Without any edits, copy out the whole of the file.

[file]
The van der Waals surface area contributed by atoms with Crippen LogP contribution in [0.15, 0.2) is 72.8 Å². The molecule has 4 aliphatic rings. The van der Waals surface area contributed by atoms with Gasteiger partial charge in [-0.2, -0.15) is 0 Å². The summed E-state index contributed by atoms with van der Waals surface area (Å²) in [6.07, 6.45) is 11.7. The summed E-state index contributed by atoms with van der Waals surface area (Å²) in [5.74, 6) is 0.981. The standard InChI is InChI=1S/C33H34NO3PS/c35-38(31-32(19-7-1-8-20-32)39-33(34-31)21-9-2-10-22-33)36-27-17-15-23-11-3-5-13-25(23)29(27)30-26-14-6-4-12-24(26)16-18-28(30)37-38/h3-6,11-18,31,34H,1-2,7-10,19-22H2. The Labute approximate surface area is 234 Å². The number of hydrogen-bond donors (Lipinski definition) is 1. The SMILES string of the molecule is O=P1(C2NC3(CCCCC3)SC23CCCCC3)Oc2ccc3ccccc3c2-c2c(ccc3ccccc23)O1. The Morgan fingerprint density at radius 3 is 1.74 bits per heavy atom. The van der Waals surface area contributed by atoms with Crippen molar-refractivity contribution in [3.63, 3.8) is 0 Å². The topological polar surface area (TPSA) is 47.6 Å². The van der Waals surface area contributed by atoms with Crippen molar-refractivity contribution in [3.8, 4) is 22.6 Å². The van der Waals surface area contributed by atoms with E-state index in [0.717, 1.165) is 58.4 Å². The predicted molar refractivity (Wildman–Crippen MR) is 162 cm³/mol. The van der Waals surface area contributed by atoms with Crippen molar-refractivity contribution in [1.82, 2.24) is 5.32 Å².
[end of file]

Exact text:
The van der Waals surface area contributed by atoms with Crippen LogP contribution in [0.15, 0.2) is 72.8 Å². The molecule has 4 aliphatic rings. The van der Waals surface area contributed by atoms with Gasteiger partial charge in [-0.2, -0.15) is 0 Å². The summed E-state index contributed by atoms with van der Waals surface area (Å²) in [6.07, 6.45) is 11.7. The summed E-state index contributed by atoms with van der Waals surface area (Å²) in [5.74, 6) is 0.981. The standard InChI is InChI=1S/C33H34NO3PS/c35-38(31-32(19-7-1-8-20-32)39-33(34-31)21-9-2-10-22-33)36-27-17-15-23-11-3-5-13-25(23)29(27)30-26-14-6-4-12-24(26)16-18-28(30)37-38/h3-6,11-18,31,34H,1-2,7-10,19-22H2. The Labute approximate surface area is 234 Å². The number of hydrogen-bond donors (Lipinski definition) is 1. The SMILES string of the molecule is O=P1(C2NC3(CCCCC3)SC23CCCCC3)Oc2ccc3ccccc3c2-c2c(ccc3ccccc23)O1. The Morgan fingerprint density at radius 3 is 1.74 bits per heavy atom. The van der Waals surface area contributed by atoms with Crippen molar-refractivity contribution in [3.63, 3.8) is 0 Å². The topological polar surface area (TPSA) is 47.6 Å². The van der Waals surface area contributed by atoms with Crippen molar-refractivity contribution in [3.8, 4) is 22.6 Å². The van der Waals surface area contributed by atoms with E-state index in [0.717, 1.165) is 58.4 Å². The predicted molar refractivity (Wildman–Crippen MR) is 162 cm³/mol. The van der Waals surface area contributed by atoms with Crippen molar-refractivity contribution in [1.82, 2.24) is 5.32 Å².